Republic Day of India
The Canadian Prime Minister is the leader of the political party with the most seats in the House of Commons.
India, one of the world’s largest growing democracies, uses a completely different system to choose their leader.
The Indian republic is led by a President chosen by other elected officials from across the country.
REPUBLIC DAY OF INDIA
This past Saturday marked the 64th Republic Day of India.
The Indian Constitution came into effect on January 26th, 1950 and, as a result, India became a republic.
India had removed itself from British rule in 1947 with the Indian Independence Act, but the country did not yet have a permanent constitution.
Abhi, our Research and Program Development Intern, summarizes how government and the electoral system work in India:
On July 19, 2012 India’s legislature elected Pranab Mukherjee as the country’s 13th president, replacing incumbent President Pratibha Devisingh Patil at the end of her 5 year term in the country’s highest elected office.
According to India’s Constitution of 1949, Article 324 vests powers in Election Commission of India to exercise its constitutional responsibility to “supervise, direct and control” the presidential election and to ensure that the elections are “free and fair.”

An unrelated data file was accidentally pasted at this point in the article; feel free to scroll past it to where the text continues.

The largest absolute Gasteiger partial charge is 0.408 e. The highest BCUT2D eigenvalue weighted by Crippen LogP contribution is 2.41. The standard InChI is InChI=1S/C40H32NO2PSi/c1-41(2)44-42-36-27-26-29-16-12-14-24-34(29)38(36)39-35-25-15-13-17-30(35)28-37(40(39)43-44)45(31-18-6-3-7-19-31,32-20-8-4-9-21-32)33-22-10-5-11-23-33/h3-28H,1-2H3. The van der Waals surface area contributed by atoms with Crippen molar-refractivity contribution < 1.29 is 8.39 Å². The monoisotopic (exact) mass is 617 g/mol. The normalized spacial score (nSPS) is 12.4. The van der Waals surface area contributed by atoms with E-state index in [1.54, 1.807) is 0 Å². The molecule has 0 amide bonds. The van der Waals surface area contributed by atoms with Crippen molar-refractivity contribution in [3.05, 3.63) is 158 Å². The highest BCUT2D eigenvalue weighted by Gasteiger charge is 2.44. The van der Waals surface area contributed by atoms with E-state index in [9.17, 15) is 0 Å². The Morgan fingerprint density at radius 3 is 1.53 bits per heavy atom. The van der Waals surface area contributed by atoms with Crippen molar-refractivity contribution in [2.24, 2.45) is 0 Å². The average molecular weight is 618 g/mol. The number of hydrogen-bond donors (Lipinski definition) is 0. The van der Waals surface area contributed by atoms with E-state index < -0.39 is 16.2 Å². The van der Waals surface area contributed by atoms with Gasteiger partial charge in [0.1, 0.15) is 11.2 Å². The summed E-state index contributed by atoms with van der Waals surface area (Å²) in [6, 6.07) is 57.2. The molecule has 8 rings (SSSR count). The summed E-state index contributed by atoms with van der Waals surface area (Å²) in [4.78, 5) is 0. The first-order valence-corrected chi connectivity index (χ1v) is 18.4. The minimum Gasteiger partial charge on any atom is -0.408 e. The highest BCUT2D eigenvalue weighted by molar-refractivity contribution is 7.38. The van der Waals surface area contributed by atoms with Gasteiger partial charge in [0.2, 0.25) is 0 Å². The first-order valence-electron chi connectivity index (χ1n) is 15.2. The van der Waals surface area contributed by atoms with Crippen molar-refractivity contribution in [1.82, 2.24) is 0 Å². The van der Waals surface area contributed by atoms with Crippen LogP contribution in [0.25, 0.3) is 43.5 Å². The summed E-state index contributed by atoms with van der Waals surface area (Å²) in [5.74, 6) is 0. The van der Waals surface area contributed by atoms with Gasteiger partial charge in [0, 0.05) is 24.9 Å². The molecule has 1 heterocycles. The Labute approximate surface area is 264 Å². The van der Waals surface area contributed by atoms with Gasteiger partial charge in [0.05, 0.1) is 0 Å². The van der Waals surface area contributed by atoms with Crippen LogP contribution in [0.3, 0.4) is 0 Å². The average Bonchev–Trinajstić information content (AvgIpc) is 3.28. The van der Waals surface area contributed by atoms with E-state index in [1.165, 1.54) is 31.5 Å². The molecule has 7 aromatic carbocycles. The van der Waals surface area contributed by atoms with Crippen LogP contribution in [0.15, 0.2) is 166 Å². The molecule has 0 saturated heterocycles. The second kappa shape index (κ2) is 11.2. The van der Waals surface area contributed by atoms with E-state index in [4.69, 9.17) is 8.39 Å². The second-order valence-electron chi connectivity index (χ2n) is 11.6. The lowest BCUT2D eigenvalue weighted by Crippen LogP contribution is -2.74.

India, being a republic, is led by a president. This leader is elected by representative lawmakers from Vidhan Sabha (Lower House at the provincial level), the Electoral College comprised of elected MPs from Lok Sabha (House of People or Lower House, elected directly by citizens), Rajya Sabha (Council of States or Upper House comprised of 250 members; out of which 12 are appointed by the president and rest are elected by the state and territorial legislature), and lastly by the legislatures representing India’s Union and Territories.
As outlined in Article 53 of the Constitution, executive powers are exercised through the president in accordance to the constitution. In addition, part 5 of the constitution notes that the president holds “supreme command” of armed forces regulated by law and plays a provisional role in the Legislative and Judicial Brach of the government. Further, the president is seen as the nation’s first citizen and represents the “Indian nation and does not, therefore, belong to any particular political party.”
One Response to “Republic Day of India”
11 Things to Know about the 2014 Indian Election | CIVIX Says:
April 22nd, 2014 at 8:47 am
[…] can also read Abhi’s blog on Republic Day of India and the Indian electoral […]
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